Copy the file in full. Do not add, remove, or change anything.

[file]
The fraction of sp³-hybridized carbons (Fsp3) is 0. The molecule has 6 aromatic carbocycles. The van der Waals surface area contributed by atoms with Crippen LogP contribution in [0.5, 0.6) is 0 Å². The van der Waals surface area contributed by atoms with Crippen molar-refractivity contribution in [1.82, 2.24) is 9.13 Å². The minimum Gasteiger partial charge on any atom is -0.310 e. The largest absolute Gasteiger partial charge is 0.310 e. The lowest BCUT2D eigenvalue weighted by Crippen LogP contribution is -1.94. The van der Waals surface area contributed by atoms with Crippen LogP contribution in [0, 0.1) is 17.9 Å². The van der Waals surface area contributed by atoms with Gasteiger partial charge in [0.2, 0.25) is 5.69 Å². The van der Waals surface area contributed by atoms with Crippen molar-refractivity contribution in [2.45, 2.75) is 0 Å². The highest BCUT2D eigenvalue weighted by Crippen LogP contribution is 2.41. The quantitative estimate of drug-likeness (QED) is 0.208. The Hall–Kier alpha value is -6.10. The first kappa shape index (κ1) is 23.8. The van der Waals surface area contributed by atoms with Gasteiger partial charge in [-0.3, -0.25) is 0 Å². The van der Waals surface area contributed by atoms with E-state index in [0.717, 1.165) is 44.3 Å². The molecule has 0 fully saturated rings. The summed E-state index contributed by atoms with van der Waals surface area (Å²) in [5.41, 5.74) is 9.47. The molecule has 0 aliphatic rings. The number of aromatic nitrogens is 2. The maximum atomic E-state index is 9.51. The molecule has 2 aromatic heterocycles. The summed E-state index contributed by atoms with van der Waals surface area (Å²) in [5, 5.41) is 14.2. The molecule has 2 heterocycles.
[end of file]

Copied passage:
The fraction of sp³-hybridized carbons (Fsp3) is 0. The molecule has 6 aromatic carbocycles. The van der Waals surface area contributed by atoms with Crippen LogP contribution in [0.5, 0.6) is 0 Å². The van der Waals surface area contributed by atoms with Crippen molar-refractivity contribution in [1.82, 2.24) is 9.13 Å². The minimum Gasteiger partial charge on any atom is -0.310 e. The largest absolute Gasteiger partial charge is 0.310 e. The lowest BCUT2D eigenvalue weighted by Crippen LogP contribution is -1.94. The van der Waals surface area contributed by atoms with Crippen LogP contribution in [0, 0.1) is 17.9 Å². The van der Waals surface area contributed by atoms with Gasteiger partial charge in [0.2, 0.25) is 5.69 Å². The van der Waals surface area contributed by atoms with Crippen molar-refractivity contribution in [2.45, 2.75) is 0 Å². The highest BCUT2D eigenvalue weighted by Crippen LogP contribution is 2.41. The quantitative estimate of drug-likeness (QED) is 0.208. The Hall–Kier alpha value is -6.10. The first kappa shape index (κ1) is 23.8. The van der Waals surface area contributed by atoms with Gasteiger partial charge in [-0.3, -0.25) is 0 Å². The van der Waals surface area contributed by atoms with E-state index in [0.717, 1.165) is 44.3 Å². The molecule has 0 fully saturated rings. The summed E-state index contributed by atoms with van der Waals surface area (Å²) in [5.41, 5.74) is 9.47. The molecule has 0 aliphatic rings. The number of aromatic nitrogens is 2. The maximum atomic E-state index is 9.51. The molecule has 2 aromatic heterocycles. The summed E-state index contributed by atoms with van der Waals surface area (Å²) in [5, 5.41) is 14.2. The molecule has 2 heterocycles.